• Utility Programs

Even the System Display and Search Facility (SDSF) program that people use extensively to view output from batch jobs is a licensed program (looking at these licensed programs to see if they are really necessary – and also that there is no other ISV product with similar functionality available in the installation provides another opportunity for cost saving).

Besides z/OS, four other operating systems dominate mainframe usage: z/VM, z/VSE, Linux for zSeries, and z/TPF. The use of z/OS, z/VM, and Linux on the same mainframe is common.

It is also important to note that if there are multiple versions of the same software in an installation, the license costs are actually multiplied.

Mainframe provides Specialty engines -zAAP as a specialized Java execution environment, IFL for Linux – which enables off-loading specific work to separate processors.  As attractive prices are offered for such processors, the overall total cost of ownership reduces by appropriate use of these processors. This also enables the general CPUs to continue processing standard workload increasing the overall ability to complete more batch jobs or transactions.

Consolidation of Mainframe

Data center consolidation initiatives have resulted in several smaller mainframes being replaced with fewer but larger systems.

Software license costs for mainframes have become a dominant factor in the growth and direction of the mainframe industry as mainframe software (from many vendors) can be expensive, often costing more than the mainframe hardware.  Though Software license costs are often linked to the power of the system, yet the pricing curves favor a small number of large machines – replacing multiple software licenses for smaller machines with one or two licenses for larger machines is cost effective (While consolidating mainframes, the licenses for software (with 3rd party vendors) may have to be re-negotiated for cost savings ).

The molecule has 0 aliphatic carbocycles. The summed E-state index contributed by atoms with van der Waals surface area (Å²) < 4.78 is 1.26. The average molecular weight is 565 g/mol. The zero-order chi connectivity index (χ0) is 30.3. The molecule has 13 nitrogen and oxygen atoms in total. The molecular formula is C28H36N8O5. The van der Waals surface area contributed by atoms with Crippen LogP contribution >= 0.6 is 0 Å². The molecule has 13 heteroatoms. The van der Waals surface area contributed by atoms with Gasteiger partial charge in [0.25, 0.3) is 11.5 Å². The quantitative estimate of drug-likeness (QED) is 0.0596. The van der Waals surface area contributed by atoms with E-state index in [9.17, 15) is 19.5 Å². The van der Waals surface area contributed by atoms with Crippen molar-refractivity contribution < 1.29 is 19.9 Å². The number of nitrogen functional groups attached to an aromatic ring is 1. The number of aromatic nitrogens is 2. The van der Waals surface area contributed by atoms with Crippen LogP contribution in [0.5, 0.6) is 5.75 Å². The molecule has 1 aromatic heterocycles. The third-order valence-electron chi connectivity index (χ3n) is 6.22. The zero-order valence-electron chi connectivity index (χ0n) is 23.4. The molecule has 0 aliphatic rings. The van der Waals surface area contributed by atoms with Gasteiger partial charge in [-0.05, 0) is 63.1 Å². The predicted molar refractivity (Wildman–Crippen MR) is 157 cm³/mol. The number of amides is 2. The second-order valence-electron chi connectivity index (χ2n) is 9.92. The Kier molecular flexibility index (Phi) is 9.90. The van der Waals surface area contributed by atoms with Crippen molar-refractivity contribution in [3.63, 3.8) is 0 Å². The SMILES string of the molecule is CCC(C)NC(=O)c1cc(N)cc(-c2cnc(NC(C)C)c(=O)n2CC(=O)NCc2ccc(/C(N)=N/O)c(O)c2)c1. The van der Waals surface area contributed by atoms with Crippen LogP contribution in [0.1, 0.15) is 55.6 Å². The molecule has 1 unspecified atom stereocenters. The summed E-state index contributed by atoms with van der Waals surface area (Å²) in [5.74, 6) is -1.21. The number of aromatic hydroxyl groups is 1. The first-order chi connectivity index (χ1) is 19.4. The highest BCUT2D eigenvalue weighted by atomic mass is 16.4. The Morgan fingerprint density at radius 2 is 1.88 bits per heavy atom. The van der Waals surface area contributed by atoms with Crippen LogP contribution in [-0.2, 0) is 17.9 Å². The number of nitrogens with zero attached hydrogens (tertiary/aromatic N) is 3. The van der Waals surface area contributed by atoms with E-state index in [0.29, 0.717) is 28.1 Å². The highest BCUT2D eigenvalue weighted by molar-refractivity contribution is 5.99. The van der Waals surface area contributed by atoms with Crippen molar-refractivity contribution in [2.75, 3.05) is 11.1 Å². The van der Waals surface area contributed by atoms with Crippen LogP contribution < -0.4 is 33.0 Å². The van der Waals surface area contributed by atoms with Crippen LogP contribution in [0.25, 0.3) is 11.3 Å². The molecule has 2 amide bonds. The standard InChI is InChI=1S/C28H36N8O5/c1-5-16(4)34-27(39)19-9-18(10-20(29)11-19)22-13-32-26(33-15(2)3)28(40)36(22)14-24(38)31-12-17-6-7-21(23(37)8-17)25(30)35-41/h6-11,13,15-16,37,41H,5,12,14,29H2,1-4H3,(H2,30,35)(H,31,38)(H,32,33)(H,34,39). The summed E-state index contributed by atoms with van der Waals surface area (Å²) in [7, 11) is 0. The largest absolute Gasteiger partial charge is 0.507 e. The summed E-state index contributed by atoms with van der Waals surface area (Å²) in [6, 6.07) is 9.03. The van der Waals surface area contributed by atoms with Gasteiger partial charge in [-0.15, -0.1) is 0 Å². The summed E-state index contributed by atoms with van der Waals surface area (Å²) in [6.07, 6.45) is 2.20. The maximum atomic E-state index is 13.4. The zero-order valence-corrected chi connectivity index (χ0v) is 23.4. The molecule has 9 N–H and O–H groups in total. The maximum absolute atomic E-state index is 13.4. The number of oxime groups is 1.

The relative processing power needed to run a traditional mainframe application (a batch job written in COBOL, for example) is far less than the power needed for a new application (with a GUI interface, written in C and Java). New powerful mainframes might need only 1% of their power to run an older application, but the application vendor often sets a price based on the total power of the machine, even for older applications.

As an aid to consolidation, the mainframe offers software virtualization, through z/VM. z/VM’s extreme virtualization capabilities and Linux on Mainframes make it possible to virtualize thousands of distributed servers on a single server. Consolidating distributed servers to mainframe can directly translate into significant monetary savings (IBM’s has conducted a very large consolidation project named Project Big Green to consolidate approximately 3,900 distributed servers into roughly 30 mainframes, using z/VM and Linux on System z. It achieved reductions of over 80% in the use of space and energy.).

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  • Sasirekha R
    IBM has published an excellent Redbook on the New Mainframe - relevant to both mainframe and non-mainframe personnel. http://www.redbooks.ibm.com/redbooks/pdfs/sg246366.pdf